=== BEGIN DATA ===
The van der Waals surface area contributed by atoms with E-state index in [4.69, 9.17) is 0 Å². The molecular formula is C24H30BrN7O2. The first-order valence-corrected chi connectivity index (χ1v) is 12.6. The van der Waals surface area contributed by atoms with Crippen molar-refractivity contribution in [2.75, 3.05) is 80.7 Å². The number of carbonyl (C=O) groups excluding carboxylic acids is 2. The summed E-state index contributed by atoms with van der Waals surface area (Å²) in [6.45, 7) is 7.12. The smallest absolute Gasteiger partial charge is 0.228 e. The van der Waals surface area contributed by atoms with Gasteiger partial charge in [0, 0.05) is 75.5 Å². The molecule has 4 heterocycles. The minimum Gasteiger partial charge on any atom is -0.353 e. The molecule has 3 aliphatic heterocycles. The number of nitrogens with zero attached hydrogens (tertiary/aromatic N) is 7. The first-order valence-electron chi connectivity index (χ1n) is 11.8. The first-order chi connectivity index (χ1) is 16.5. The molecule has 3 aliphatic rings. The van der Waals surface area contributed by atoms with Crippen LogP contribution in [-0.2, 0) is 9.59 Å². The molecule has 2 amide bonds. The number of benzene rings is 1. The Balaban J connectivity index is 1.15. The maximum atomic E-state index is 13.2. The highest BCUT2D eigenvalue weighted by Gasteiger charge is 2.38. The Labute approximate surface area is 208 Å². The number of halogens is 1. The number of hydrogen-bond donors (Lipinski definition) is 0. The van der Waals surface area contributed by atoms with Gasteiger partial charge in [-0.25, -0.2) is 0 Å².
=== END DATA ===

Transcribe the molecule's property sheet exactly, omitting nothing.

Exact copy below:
The van der Waals surface area contributed by atoms with E-state index in [4.69, 9.17) is 0 Å². The molecular formula is C24H30BrN7O2. The first-order valence-corrected chi connectivity index (χ1v) is 12.6. The van der Waals surface area contributed by atoms with Crippen molar-refractivity contribution in [2.75, 3.05) is 80.7 Å². The number of carbonyl (C=O) groups excluding carboxylic acids is 2. The summed E-state index contributed by atoms with van der Waals surface area (Å²) in [6.45, 7) is 7.12. The smallest absolute Gasteiger partial charge is 0.228 e. The van der Waals surface area contributed by atoms with Gasteiger partial charge in [0, 0.05) is 75.5 Å². The molecule has 4 heterocycles. The minimum Gasteiger partial charge on any atom is -0.353 e. The molecule has 3 aliphatic heterocycles. The number of nitrogens with zero attached hydrogens (tertiary/aromatic N) is 7. The first-order valence-electron chi connectivity index (χ1n) is 11.8. The first-order chi connectivity index (χ1) is 16.5. The molecule has 3 aliphatic rings. The van der Waals surface area contributed by atoms with Crippen LogP contribution in [-0.2, 0) is 9.59 Å². The molecule has 2 amide bonds. The number of benzene rings is 1. The Balaban J connectivity index is 1.15. The maximum atomic E-state index is 13.2. The highest BCUT2D eigenvalue weighted by Gasteiger charge is 2.38. The Labute approximate surface area is 208 Å². The number of halogens is 1. The number of hydrogen-bond donors (Lipinski definition) is 0. The van der Waals surface area contributed by atoms with Gasteiger partial charge in [-0.25, -0.2) is 0 Å².